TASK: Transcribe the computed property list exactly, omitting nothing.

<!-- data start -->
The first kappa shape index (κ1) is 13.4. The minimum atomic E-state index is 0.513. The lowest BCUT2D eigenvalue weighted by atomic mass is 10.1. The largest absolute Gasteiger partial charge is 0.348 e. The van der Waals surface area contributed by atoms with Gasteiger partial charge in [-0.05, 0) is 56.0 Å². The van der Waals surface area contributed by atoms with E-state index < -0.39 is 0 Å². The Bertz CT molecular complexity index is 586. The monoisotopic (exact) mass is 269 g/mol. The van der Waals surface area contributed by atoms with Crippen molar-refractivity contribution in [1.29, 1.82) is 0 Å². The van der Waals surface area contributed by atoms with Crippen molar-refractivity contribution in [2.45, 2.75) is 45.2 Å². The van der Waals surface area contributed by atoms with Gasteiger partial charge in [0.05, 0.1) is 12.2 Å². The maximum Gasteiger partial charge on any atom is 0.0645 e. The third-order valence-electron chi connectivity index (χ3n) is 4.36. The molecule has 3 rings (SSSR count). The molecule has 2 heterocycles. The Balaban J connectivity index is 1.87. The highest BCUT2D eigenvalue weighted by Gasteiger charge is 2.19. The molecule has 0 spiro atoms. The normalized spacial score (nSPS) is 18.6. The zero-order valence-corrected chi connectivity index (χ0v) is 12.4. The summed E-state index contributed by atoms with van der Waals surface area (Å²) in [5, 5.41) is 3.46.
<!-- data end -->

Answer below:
The first kappa shape index (κ1) is 13.4. The minimum atomic E-state index is 0.513. The lowest BCUT2D eigenvalue weighted by atomic mass is 10.1. The largest absolute Gasteiger partial charge is 0.348 e. The van der Waals surface area contributed by atoms with Gasteiger partial charge in [-0.05, 0) is 56.0 Å². The van der Waals surface area contributed by atoms with E-state index < -0.39 is 0 Å². The Bertz CT molecular complexity index is 586. The monoisotopic (exact) mass is 269 g/mol. The van der Waals surface area contributed by atoms with Crippen molar-refractivity contribution in [1.29, 1.82) is 0 Å². The van der Waals surface area contributed by atoms with Crippen molar-refractivity contribution in [2.45, 2.75) is 45.2 Å². The van der Waals surface area contributed by atoms with Gasteiger partial charge in [0.05, 0.1) is 12.2 Å². The maximum Gasteiger partial charge on any atom is 0.0645 e. The third-order valence-electron chi connectivity index (χ3n) is 4.36. The molecule has 3 rings (SSSR count). The molecule has 2 heterocycles. The Balaban J connectivity index is 1.87. The highest BCUT2D eigenvalue weighted by Gasteiger charge is 2.19. The molecule has 0 spiro atoms. The normalized spacial score (nSPS) is 18.6. The zero-order valence-corrected chi connectivity index (χ0v) is 12.4. The summed E-state index contributed by atoms with van der Waals surface area (Å²) in [5, 5.41) is 3.46.